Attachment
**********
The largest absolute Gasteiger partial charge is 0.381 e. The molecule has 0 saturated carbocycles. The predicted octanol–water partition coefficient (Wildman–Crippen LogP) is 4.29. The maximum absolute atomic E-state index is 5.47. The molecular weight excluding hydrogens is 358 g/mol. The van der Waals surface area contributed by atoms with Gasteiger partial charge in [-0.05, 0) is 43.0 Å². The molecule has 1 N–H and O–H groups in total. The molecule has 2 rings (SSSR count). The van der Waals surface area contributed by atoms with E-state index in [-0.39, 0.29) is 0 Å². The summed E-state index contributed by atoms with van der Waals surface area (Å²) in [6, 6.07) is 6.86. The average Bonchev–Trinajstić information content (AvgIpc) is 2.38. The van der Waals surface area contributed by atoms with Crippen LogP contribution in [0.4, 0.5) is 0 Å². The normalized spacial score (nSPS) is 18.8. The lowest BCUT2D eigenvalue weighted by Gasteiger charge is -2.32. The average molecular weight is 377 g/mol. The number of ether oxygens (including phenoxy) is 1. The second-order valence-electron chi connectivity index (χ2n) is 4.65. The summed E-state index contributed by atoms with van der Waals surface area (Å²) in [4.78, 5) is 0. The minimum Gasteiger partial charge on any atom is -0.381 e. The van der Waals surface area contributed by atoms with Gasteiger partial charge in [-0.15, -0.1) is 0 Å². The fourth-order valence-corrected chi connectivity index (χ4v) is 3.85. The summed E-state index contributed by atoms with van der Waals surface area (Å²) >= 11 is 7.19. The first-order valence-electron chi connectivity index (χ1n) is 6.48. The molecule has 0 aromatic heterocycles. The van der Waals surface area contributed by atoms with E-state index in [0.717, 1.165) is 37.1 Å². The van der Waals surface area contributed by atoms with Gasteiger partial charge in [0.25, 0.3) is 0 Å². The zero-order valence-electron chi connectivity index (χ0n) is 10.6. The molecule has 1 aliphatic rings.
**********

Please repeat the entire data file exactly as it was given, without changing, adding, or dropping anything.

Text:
The largest absolute Gasteiger partial charge is 0.381 e. The molecule has 0 saturated carbocycles. The predicted octanol–water partition coefficient (Wildman–Crippen LogP) is 4.29. The maximum absolute atomic E-state index is 5.47. The molecular weight excluding hydrogens is 358 g/mol. The van der Waals surface area contributed by atoms with Gasteiger partial charge in [-0.05, 0) is 43.0 Å². The molecule has 1 N–H and O–H groups in total. The molecule has 2 rings (SSSR count). The van der Waals surface area contributed by atoms with E-state index in [-0.39, 0.29) is 0 Å². The summed E-state index contributed by atoms with van der Waals surface area (Å²) in [6, 6.07) is 6.86. The average Bonchev–Trinajstić information content (AvgIpc) is 2.38. The van der Waals surface area contributed by atoms with Crippen LogP contribution in [0.4, 0.5) is 0 Å². The normalized spacial score (nSPS) is 18.8. The lowest BCUT2D eigenvalue weighted by Gasteiger charge is -2.32. The average molecular weight is 377 g/mol. The number of ether oxygens (including phenoxy) is 1. The second-order valence-electron chi connectivity index (χ2n) is 4.65. The summed E-state index contributed by atoms with van der Waals surface area (Å²) in [4.78, 5) is 0. The minimum Gasteiger partial charge on any atom is -0.381 e. The van der Waals surface area contributed by atoms with Gasteiger partial charge in [-0.15, -0.1) is 0 Å². The fourth-order valence-corrected chi connectivity index (χ4v) is 3.85. The summed E-state index contributed by atoms with van der Waals surface area (Å²) >= 11 is 7.19. The first-order valence-electron chi connectivity index (χ1n) is 6.48. The molecule has 0 aromatic heterocycles. The van der Waals surface area contributed by atoms with E-state index in [0.717, 1.165) is 37.1 Å². The van der Waals surface area contributed by atoms with Gasteiger partial charge in [0.25, 0.3) is 0 Å². The zero-order valence-electron chi connectivity index (χ0n) is 10.6. The molecule has 1 aliphatic rings.